The latter half of the album is more experimental, this is due to the fact Jon Hassell co-writes and plays on two songs, 'Weathered Wall' and the title track. Hassell's distinctive sound, as heard on the second half of 'Remain in Light' and records like 'Fourth World Music', works wonderfully against Sylvian's vocals. 'Weathered Wall' is an electro-ambient joy, though the title track is the better of the two Hassell-tracks. At 8 1/2 minutes it's fairly epic stuff, but doesn't seem to last nearly long enough, drifting from minimal organ to a flood of ambient-jazz, and heartbreaking lyrics from Sylvian delivered in that croon, "there you stand making my life possible/Raise my hands up to heaven but only you could know, my whole world stands in front of me/By the look in your eyes..." I think this predicts Radiohead's 'Pyramid Song' and Talk Talk's more avant-garde material. Between these two tracks is 'Backwaters', one of Sylvian's difficult electronic works (see 'Bamboo Houses', 'Pop Song', 'Room of 16 Shimmers', 'Late Night Shopping')featuring Czukay's presence the most. Following an ambient intro the pulsing electro-groove and whispers come in, predicting Radiohead and Tricky, the latter particularly as the vocal interplay between Sylvian and Czukay works in a similar way to Martina Topley Bird and the Tricky Kid. I love Czukay's Kraut-rap, "there are always other possibilities!", a shame this track doesn't drone on endlessly like 'Aumgn', and a shame that Czukay and Sylvian haven't sung with each other on more records. I'd love to hear Girls Aloud or Sugababes doing a song that features Holger doing his rap-thing. Wonderful!
'Brilliant Trees' was a great debut album, the memories of Japan would be banished with a trio of records in the following three years, 'Alchemy: An Index of Possibilties' (1985), 'Gone to Earth' (1986), and 'Secrets of the Beehive' (1987), all of which are in this budget price reissue programme that makes the remasters of 2003 available at a pleasant price. The cover is much better than the original yellow 'compact price' cd I have and sounds fine, shame there aren't any bonus-tracks, but you can't have everything!!!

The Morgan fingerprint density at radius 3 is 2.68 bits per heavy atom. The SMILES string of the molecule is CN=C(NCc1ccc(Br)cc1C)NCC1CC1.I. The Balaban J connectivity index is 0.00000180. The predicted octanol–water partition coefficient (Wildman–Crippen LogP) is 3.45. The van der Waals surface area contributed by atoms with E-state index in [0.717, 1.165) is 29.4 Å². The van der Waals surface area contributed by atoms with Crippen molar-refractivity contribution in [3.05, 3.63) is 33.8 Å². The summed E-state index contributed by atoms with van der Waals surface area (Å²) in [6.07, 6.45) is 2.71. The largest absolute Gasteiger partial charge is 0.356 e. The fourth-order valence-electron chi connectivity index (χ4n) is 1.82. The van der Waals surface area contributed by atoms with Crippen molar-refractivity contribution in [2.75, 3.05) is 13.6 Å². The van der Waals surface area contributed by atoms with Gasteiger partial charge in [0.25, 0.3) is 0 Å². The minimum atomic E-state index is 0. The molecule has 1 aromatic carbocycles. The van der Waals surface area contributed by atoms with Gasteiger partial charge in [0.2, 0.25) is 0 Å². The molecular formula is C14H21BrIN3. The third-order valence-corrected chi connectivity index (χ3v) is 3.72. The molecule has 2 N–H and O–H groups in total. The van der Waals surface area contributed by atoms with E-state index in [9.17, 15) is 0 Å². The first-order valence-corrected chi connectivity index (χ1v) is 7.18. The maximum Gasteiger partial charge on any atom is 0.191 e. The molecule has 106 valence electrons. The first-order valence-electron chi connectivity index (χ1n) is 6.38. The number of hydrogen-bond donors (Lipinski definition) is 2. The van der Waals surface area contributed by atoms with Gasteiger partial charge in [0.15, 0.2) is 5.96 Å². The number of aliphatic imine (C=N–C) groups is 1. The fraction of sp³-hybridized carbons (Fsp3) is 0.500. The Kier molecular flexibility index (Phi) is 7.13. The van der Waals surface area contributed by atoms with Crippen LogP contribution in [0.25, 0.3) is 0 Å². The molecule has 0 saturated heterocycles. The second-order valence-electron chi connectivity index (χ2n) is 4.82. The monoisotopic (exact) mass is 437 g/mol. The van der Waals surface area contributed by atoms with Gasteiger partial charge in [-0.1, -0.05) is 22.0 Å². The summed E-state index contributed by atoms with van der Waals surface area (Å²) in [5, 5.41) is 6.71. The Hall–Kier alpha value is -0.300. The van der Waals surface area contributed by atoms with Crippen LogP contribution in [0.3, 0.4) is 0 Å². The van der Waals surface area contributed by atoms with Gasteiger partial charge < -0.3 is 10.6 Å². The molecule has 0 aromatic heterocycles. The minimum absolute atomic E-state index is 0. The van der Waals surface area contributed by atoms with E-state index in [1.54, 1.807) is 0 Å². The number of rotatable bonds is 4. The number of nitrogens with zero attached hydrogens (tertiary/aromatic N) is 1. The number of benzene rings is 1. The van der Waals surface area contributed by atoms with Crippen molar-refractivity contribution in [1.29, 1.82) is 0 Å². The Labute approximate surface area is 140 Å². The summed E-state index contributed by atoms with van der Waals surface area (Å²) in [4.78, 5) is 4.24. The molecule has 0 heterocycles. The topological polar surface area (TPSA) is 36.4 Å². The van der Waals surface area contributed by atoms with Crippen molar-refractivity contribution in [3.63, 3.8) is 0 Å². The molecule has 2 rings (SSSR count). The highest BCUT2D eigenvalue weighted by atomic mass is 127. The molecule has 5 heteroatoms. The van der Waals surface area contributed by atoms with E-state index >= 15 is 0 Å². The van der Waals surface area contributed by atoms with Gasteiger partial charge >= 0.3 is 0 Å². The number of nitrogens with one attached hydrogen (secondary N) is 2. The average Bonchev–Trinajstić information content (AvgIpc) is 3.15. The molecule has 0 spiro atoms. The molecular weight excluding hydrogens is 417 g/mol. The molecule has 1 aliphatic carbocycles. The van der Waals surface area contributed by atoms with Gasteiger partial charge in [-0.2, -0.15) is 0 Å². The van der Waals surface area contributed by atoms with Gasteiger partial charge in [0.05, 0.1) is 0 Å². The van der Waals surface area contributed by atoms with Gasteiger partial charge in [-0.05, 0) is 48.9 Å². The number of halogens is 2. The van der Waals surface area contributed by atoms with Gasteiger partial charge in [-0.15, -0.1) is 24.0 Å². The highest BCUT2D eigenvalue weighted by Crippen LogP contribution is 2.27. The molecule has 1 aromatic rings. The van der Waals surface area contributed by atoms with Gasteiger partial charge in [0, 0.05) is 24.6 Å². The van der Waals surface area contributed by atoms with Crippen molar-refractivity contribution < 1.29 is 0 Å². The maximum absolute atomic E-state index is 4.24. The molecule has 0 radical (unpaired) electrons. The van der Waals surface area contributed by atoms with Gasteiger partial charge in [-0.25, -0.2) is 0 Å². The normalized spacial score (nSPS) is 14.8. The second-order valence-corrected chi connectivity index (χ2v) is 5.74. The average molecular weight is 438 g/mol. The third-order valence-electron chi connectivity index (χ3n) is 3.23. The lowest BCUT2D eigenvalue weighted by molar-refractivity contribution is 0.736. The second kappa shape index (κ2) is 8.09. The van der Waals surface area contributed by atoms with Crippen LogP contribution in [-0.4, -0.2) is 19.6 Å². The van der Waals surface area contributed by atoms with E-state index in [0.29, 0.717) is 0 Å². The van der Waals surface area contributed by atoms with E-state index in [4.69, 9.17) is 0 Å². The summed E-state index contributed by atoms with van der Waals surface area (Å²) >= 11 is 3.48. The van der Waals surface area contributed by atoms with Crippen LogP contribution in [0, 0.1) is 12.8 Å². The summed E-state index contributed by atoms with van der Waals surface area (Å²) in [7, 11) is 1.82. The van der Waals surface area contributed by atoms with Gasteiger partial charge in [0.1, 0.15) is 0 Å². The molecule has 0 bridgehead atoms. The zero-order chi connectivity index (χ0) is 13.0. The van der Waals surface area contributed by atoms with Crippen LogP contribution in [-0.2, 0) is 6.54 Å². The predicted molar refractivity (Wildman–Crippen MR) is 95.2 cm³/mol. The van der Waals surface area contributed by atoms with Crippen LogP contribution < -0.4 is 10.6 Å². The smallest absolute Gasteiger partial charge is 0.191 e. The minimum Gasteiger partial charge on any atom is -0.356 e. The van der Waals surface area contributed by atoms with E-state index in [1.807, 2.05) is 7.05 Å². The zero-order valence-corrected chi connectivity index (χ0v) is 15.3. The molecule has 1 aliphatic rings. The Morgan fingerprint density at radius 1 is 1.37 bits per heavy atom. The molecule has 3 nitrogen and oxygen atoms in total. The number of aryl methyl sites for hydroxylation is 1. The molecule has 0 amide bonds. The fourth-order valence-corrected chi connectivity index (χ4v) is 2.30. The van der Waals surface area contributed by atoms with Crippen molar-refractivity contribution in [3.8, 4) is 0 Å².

21 of 24 people found the following review helpful
on 25 May 2006
I eagerly await this remastered version of Brilliant Trees having purchased the vinyl on its first release. Prior to this purchase I can recall seeing the LP reviewed on an arts programme and being described as beautiful. This is a rarely heard word when describing music, but on listening to it for the first time it became clear that there was no more apt word. Whilst Nostalgia is, for me, the stand out track, it would be difficult to suggest, by implication, that other tracks are not so good. When listening to the LP back then it transported me to a beautiful, albeit wistful, place and the emotions are no less when listening to it now. I can't recommend Brilliant Trees enough!
6 of 7 people found the following review helpful
on 28 March 2007
This is Sylvian's most ' Japan ' like standalone album at times, from the initial opening of 'Pulling Punches' there is that punchy poppy brassy short stab japan-esque soundtrack with the wailing silk like sylvian vocals beloved of all japan tracks.. he immediately sounds the same ..the unique voice (that Bryan Ferry always tried to get ha ha..and occasionally succeeded ) - this has that sound, long drawn out obscure semi-atonal notes, and that lovely high/low tone suddent drop in the voice that marks him out as eastern influenced... he does that trick just like Bert Jansch sometimes.
Ink in the Well is brilliant, Danny Thompson double bass intro/backing just like 'Boy with the Gun' on the later 'Secrets of Beehive' CD.. and the smoother voice that Sylvian developed after Japan. 'Nostalgia' is a fine eastern influenced opening track with a lovely memorable tune..like 'Ghosts' and the unmistakeable japan tones..
Again lots of peotry in lyrics, studied moments and then also more Japan-ish on Red Guitar which transports you immediately back to 'Talking Drum' days.. a fine album with a transitional stage where he has emerged from Japan and shows the poetic and intense lyrical composition that emerges ever stronger on "Secrets' and later albums like "Dead Bees on a Cake'
Buy this to enjoy classic Sylvian creativity and style...and wonderfully thought out lyrics sung with smooth style over a background of engaging beats, clicks, drones and strings. Another album for anyone into percussive perfection also. One thing that always stands out is that he just never does the ordinary thing, never follows the same dull western pop scales, what he creates couldn't be anyone else.